Runners think about a lot of factors when it comes to their daily miles. Time of day, weather, their running shoes and apparel can all make or break a workout.
But do you always think about how hydrated you are?
Your running performance will suffer when you’re dehydrated, but keeping your pace might be the least of your worries—especially when it’s hot and humid outside. Dehydration can lead to fatigue, dizziness and confusion, as well as more serious complications like heatstroke or urinary and kidney problems, according to the Mayo Clinic.
Being hydrated during your run will help you perform your best, but it really starts before you head out the door. Sipping water throughout the day will help top off your fluid levels, keeping your body in top shape for a workout.
Once you’re on the road, you’ll need more fluids to counter the water you lose in sweat. From handheld water bottles designed for shorter efforts to hydration vests engineered for longer days, there are plenty of solutions to wet your whistle on the run.
Carrying water on your run is dependent on many factors, including how well-hydrated you were before, the outside temperature and humidity, and how much you sweat. Generally, the longer you run, the more water you will need. Each runner needs to tailor their water intake to their own bodies.
Here are our general rules for how much water to carry during your run:
A pair of new hydration vests from Nathan topped our list of water-wearing options this year: the VaporHowe and VaporKrar.
Nathan redesigned the hydration packs for runners who are going long. The vests took their names from ultrarunners Stephanie Howe and Rob Krar, who regularly tackle 100-mile races. Their input in the design process helped Nathan craft packs that work for runners who need lots of water for big days on the trail.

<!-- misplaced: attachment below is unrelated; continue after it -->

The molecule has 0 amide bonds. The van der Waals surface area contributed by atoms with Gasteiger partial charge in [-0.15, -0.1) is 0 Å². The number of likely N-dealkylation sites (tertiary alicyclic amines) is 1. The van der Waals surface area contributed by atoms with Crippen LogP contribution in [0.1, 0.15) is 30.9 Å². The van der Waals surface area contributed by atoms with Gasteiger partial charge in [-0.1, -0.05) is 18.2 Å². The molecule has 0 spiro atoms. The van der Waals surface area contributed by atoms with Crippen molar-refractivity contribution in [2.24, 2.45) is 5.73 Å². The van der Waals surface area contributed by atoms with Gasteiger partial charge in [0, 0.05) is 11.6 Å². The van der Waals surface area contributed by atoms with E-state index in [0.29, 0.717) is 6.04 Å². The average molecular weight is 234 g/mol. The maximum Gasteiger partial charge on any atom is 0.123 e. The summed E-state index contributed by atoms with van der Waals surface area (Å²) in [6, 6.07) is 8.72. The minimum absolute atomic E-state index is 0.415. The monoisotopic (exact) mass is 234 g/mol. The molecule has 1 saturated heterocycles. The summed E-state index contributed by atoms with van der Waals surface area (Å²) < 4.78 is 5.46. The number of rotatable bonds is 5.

Two Fleet Feet runners took the VaporHowe 4L 2.0 and the VaporKrar 4L 2.0 on a seven-hour trail outing. Loaded with two 20-ounce soft flasks (upgraded from the 12-ounce flasks in the original) in the front and a bladder in the back, both runners had plenty of water for the day-long adventure.
The updated vests also have an updated fit. All of our testers—male and female—say the 2.0 has a much roomier fit than the previous model.
“All the Nathan packs I tried this year are sized larger than last year,” one female tester says. “I have historically been a solid medium. But now, I would size down without question.”
Both packs also come in 12L versions for all your water-carrying needs.
When you don’t need liters of water for your run, you can choose a smaller option: a handheld water bottle made for running.
Many of the water bottles designed specifically for running are made from lightweight plastic or pliable silicone, and they come with a hand strap, so you don’t have to worry about dropping it when your palms get sweaty. There are plenty of sizes to choose from, but many popular bottles range from about 16 to 22 ounces.
Our favorite bottles come with caps that open and close easily, so you don’t have to slow down to do either, and they are made to go in the dishwasher for quick cleanup.
Here’s a roundup of some of our favorite running water bottles:
Another option for carrying your water is a waist belt. Belts designed for running will typically have pockets for your essential items—cards, keys, phone—and places to put water bottles.
A belt we like is the Amphipod Profile-Lite High Five-K Pack. The single-bottle belt uses a snap closure system to secure it around your waist, and it holds a 16-ounce water bottle. A Fleet Feet runner says the belt has storage for a large phone, energy gels and most other things you’d want to carry on your run, and it stretches to let you push the limit of what it can carry.